Leave a comment

Now don’t mistake me. I’m not advising cruelty or brutality with no purpose. My point is that cruelty with purpose is not cruelty – it’s efficiency. Then a man will never disobey once he’s watched his mate’s backbone laid bare. He’ll see the flesh jump, hear the whistle of the whip for the rest of his life… William Bligh

somers2001

A hanging offense : the strange affair of the warship Somers  Buckner F. Melton, Jr.  New York : Free Press, c 2003  Hardcover. 1st ed. and printing. 301 p. : map ; 24 cm.     Includes bibliographical references (p. [264]-291) and index. Clean, tight and strong binding with clean dust jacket. No highlighting, underlining or marginalia in text. VG/VG

somers2003

In 1842, the brig-of-war Somers set out on a training cruise for apprentice seamen, commanded by rising star Alexander Mackenzie. Somers was crammed with young sailors. Among them was Acting Midshipman Philip Spencer, a troublemaker who happened to be a son of the U.S. Secretary of War. Buying other crew members’ loyalty with stolen tobacco and alcohol, Spencer dreamed up a scheme to kill the officers and turn Somers into a pirate ship.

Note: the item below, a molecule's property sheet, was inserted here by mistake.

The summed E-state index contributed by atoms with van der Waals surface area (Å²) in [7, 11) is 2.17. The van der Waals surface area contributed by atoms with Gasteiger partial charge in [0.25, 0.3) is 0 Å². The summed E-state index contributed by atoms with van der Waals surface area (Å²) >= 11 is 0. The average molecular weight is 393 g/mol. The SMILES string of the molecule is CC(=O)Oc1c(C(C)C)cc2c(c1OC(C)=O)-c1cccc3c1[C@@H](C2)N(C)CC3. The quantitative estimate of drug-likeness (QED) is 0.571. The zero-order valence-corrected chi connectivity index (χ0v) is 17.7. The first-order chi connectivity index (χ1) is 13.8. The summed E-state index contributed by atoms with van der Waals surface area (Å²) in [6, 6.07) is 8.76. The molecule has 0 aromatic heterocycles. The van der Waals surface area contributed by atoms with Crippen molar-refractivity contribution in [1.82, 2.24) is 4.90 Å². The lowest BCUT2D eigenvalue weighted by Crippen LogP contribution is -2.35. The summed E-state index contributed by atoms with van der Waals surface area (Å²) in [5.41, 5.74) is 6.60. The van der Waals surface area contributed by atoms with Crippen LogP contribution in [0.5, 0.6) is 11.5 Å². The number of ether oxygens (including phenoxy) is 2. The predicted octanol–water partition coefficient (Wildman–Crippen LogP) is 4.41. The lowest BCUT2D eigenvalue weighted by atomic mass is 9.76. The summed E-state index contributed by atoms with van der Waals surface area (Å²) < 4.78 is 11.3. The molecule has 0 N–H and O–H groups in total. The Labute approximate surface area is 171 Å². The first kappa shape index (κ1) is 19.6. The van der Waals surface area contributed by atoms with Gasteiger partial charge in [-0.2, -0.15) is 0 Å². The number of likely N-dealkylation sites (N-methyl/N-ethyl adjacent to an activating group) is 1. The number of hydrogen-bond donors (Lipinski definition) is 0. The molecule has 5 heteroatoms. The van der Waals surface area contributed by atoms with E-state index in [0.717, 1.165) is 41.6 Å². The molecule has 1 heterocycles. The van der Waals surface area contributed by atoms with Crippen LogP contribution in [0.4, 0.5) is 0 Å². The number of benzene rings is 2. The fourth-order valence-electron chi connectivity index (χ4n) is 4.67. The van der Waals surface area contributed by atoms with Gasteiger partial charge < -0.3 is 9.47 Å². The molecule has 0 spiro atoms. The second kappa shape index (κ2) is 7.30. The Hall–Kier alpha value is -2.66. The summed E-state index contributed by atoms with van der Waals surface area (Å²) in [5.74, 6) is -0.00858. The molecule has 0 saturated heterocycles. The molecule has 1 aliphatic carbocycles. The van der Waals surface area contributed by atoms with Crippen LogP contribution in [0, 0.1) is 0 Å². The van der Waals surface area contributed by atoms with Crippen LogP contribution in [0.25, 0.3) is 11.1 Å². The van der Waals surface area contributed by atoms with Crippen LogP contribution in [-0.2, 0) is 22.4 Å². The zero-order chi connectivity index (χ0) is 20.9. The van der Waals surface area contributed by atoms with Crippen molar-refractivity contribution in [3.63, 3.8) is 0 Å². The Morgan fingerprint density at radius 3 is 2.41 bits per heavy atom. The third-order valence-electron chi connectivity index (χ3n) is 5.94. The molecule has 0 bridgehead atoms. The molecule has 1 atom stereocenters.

In the isolated world of a warship, a single man can threaten the crew’s discipline and the captain’s authority. But one of Spencer’s followers warned Mackenzie, who arrested the midshipman and chained him and other ringleaders to the quarterdeck. Fearing efforts to rescue the prisoners, officers had to stay awake in round-the-clock watches. Steering desperately for land, sleep-deprived and armed to the teeth, battling efforts to liberate Spencer, Somers’s captain and officers finally faced a fateful choice: somehow keep control of the vessel until reaching port – still hundreds of miles away – or hang the midshipman and his two leading henchmen before they could take over the ship.

somers2004

The results shook the nation. A naval investigation of the affair turned into a court-martial and a state trial and led to the founding of the Naval Academy to provide better officers for the still-young republic. Mackenzie’s controversial decision may have inspired Herman Melville‘s great work Billy Budd. The story of Somers raises timeless questions still disturbing in twenty-first-century America: the relationship between civil and military law, the hazy line between peace and war, the battle between individual rights and national security, and the ultimate challenge of command at sea.

somers2002

Advertisements

Leave a Reply

Fill in your details below or click an icon to log in:

WordPress.com Logo

You are commenting using your WordPress.com account. Log Out / Change )

Twitter picture

You are commenting using your Twitter account. Log Out / Change )

Facebook photo

You are commenting using your Facebook account. Log Out / Change )

Google+ photo

You are commenting using your Google+ account. Log Out / Change )

Connecting to %s

%d bloggers like this: